I have 2 HDDs in my PC. Ubuntu is turning off the secondary HDD very quickly after about 15 minutes, which is short for me. I need to control this time. How can I do it?

I tried GNOME power management but did not find it useful.


13 Answers 13


Have a look at hdparm.

From the manual (man hdparm on the command line):

-S     Put the drive into idle (low-power) mode,  and  also  set  the  standby  (spindown)
       timeout  for  the  drive.  This timeout value is used by the drive to determine how
       long to wait (with no disk activity) before turning off the spindle motor  to  save
       power.   Under  such  circumstances,  the  drive  may take as long as 30 seconds to
       respond to a subsequent disk access, though most  drives  are  much  quicker.   The
       encoding  of  the  timeout  value  is  somewhat  peculiar.   A  value of zero means
       "timeouts are disabled": the device will  not  automatically  enter  standby  mode.
       Values  from  1  to  240  specify  multiples of 5 seconds, yielding timeouts from 5
       seconds to 20 minutes.  Values from 241 to 251 specify from 1 to  11  units  of  30
       minutes,  yielding timeouts from 30 minutes to 5.5 hours.  A value of 252 signifies
       a timeout of 21 minutes. A value  of  253  sets  a  vendor-defined  timeout  period
       between  8  and  12 hours, and the value 254 is reserved.  255 is interpreted as 21
       minutes plus 15 seconds.  Note that some  older  drives  may  have  very  different
       interpretations of these values.


sudo hdparm -I /dev/sdb | grep level

will show the current spindown value, for example:

Advanced power management level: 254

From the manual, 254 is reserved, so I expect it to be Ubuntu's default (can anyone confirm/expand on this please?).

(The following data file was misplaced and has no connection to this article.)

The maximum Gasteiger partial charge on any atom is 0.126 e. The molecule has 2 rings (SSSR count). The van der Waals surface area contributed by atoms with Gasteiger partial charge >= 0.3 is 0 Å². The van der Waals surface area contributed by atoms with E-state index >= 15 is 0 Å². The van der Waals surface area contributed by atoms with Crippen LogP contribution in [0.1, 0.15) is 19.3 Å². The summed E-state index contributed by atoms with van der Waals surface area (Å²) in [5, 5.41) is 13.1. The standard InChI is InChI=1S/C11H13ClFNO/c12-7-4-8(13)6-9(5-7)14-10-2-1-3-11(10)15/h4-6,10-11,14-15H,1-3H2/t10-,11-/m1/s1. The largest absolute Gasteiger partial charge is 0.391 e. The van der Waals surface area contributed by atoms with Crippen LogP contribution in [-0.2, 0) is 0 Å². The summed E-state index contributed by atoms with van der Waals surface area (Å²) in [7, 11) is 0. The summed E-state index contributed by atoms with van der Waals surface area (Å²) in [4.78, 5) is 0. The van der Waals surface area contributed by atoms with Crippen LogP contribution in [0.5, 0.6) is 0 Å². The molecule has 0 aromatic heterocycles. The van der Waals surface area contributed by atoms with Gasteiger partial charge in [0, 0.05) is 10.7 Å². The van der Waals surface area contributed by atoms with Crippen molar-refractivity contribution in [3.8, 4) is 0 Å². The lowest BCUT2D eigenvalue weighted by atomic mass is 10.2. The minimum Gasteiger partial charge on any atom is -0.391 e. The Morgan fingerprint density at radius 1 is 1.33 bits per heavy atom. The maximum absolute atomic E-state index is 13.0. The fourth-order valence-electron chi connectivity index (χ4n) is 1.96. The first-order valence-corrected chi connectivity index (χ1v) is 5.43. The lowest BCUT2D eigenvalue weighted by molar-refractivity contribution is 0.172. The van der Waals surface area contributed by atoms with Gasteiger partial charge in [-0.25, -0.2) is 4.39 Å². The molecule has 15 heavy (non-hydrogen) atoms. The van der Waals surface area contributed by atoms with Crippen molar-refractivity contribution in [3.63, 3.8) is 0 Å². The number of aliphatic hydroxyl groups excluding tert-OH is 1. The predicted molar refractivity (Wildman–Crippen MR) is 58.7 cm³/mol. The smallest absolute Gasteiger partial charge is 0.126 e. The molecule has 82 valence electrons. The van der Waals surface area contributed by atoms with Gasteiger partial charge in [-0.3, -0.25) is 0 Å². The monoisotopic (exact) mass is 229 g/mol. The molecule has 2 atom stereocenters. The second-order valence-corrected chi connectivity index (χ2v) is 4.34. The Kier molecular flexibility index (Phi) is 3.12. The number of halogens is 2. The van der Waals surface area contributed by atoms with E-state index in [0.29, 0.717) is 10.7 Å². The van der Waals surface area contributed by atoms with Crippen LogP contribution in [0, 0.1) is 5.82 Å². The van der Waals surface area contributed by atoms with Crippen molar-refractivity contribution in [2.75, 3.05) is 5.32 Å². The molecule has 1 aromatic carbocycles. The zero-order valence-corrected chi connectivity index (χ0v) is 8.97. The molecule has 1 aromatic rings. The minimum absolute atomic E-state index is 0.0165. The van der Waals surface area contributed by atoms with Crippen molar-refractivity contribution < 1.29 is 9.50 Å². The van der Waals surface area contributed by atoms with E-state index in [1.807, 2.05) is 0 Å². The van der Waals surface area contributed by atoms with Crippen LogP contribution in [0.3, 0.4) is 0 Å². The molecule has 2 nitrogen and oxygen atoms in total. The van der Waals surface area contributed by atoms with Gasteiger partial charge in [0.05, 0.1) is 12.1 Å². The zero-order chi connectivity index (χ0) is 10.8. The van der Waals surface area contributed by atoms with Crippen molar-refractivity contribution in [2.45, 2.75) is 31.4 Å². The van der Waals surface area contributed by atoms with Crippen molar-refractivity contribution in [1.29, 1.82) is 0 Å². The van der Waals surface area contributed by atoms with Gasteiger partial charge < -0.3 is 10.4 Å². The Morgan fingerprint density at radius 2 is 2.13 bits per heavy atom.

• sudo hdparm -S 25 /dev/sdb = spindown after 25*5 seconds.

  • sudo hdparm -S 245 /dev/sdb = spindown after (245-240)*30 minutes.

  • 6
    Regarding lzap's answer you seem to grep for APM (-B parm) but talk about -S the spindown. Do you also know something about APM?
    – turbo
    Mar 13, 2012 at 18:09
  • 5
    The current -B setting is shown as indicated above. How can I see the current -S setting?
    – SabreWolfy
    Jun 22, 2012 at 22:57
  • 12
    sudo hdparm -y /dev/sdb kills the beast immediately
    – siamii
    Mar 3, 2013 at 23:20
  • 1
    @SabreWolfy I've asked that as a separate question: How can I find out the current drive spin-down time?
    – ændrük
    Apr 13, 2013 at 4:12
  • 1
    When I use "-S" to set a spindown time, it tells me it's going to step standby to the time I specify, but when I immediately read it back with "-I" it tells me the level is 254.
    – Michael
    Aug 28, 2018 at 4:46

Disk Utility -> select HDD drive -> click on the "More actions..." icon on the top right corner -> Drive settings...

Mine is looks like this: screenshot

  • 11
    Easiest by far, thanks! (BTW the package you need to install if you don't have this is gnome-disk-utility. Feb 10, 2014 at 21:14
  • 2
    Why most of tips involve error prone file editing or console operations, while user friendly tools like this already exits!
    – WooYek
    Jul 8, 2017 at 13:37
  • 1
    @WooYek It's nice to have more options, for those who don't want to have to install gnome, for instance.
    – Michael
    Aug 28, 2018 at 0:02
  • 2
    @wooyek this is how Linux works though. The UI doesn’t do anything other than what people offered as a solution. This isn’t a forum that states to support non technical users first. It’s a forum that finds concise answers to problems. hdparm is the core Tool to achieve this. It’s like complaining that someone explains to you what algebra to use to solve a mathematical problem you have and someone else says „just use a calculator“. May 27, 2020 at 8:24